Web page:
For as long as it's existed, one of the biggest challenges with video surveillance is that it's usually only useful once the footage has been painstakingly reviewed by humans — either by studying it after the fact or having a security guard attentively monitor the feed for hours at a time.
But what if police officers were equipped with body cameras that could alert them the instant they come into view of a handgun, or some other weapon? Or if bank's security system could sound an alarm the instant cameras detect a robbery in progress?
That reality might not be too far off. In a recent paper submitted to the arXiv preprint repository, researchers at the University of Granada present a system they claim can automatically detect handguns in fractions of a second, even from grainy YouTube videos.
The system uses a convolutional neural network, a kind of machine learning algorithm that mimics the brain and learns to perform tasks by being "trained" on massive datasets. But it turns out that identifying guns is still fairly difficult compared to detecting someone's face.
That's because determining whether an abstract collection of pixels looks like a certain object requires an incredibly large number of examples in the form of training data, which isn't as widely available for handguns as it is for faces. There are also other factors at play, like the fact that handguns come in many varieties and can be held with one or two hands, making it more likely the gun will be partially occluded and thus harder to detect.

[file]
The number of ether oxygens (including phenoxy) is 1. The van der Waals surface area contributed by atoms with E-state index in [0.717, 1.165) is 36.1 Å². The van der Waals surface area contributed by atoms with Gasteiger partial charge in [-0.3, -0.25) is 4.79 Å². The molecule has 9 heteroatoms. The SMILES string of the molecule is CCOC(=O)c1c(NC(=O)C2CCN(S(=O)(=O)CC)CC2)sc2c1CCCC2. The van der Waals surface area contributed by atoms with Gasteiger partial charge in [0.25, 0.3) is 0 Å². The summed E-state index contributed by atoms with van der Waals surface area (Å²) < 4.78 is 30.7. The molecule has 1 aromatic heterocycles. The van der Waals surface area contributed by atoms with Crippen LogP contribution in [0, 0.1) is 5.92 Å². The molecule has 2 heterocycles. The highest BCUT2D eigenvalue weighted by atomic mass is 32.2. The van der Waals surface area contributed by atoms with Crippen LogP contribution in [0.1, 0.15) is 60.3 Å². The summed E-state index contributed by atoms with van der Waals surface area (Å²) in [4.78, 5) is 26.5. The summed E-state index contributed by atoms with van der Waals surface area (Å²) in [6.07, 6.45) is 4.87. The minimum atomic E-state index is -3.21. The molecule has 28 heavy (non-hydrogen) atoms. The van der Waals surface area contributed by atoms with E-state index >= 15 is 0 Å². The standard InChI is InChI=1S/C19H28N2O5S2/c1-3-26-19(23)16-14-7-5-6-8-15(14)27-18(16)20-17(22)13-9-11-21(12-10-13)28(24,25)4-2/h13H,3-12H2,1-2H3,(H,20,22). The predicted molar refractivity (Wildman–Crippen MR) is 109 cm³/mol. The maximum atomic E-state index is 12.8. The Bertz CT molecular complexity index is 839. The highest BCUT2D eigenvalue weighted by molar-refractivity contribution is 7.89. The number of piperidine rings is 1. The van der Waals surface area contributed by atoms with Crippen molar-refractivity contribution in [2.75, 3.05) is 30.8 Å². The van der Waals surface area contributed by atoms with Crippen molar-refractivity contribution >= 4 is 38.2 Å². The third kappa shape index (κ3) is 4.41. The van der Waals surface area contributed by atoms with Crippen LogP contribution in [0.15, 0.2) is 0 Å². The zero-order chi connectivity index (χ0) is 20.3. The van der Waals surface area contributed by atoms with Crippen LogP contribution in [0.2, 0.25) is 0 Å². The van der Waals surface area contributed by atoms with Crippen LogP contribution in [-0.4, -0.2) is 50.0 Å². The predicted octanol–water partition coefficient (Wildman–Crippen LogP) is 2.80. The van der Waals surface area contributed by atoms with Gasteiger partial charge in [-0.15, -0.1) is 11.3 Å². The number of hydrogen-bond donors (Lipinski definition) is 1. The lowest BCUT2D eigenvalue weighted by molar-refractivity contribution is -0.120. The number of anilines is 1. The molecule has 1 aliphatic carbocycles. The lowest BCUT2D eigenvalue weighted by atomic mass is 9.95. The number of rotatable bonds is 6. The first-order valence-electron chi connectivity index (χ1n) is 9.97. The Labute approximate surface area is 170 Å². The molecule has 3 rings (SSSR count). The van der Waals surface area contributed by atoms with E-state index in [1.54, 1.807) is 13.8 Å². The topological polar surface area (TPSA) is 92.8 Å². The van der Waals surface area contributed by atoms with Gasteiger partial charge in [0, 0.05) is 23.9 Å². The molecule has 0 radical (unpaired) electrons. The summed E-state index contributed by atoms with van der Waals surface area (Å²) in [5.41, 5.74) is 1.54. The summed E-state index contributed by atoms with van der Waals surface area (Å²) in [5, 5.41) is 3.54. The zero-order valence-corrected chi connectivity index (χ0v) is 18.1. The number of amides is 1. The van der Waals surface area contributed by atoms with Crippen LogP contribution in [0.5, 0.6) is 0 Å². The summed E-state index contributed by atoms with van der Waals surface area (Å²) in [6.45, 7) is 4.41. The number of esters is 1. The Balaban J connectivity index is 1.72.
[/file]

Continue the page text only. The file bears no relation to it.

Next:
Nevertheless, the researchers were able to get around the lack of data by running their comparatively small collection of around 3,000 gun images against a much larger, generic dataset called ImageNet, which contains over 1.2 million images of various objects. In other words, the neural network was able to learn how to detect handguns by looking at previously-learned data for the detection of similar-looking objects.
In the end, the researchers say their system successfully activated an alarm in 27 of the 30 scenes they tested, correctly detecting a gun in less than two-tenths of a second each time. Overall, the optimized model achieved 84% accuracy, with zero false negatives (meaning the system never failed to detect a gun when one was actually present) and 57 false positives.
Systems like these still have a ways to go, especially since those false alarms could have deadly consequences for civilians being approached by body camera-wielding cops. That hasn't stopped companies from trying to equip street cops with object and face recognition technology, however. Taser, one of the major manufacturers of police body cameras, recently revealed it is developing AI-powered body cams using real-time image recognition technology, with the hope of turning cops into data-gathering cyborgs capable of instantly detecting any object or person they come across.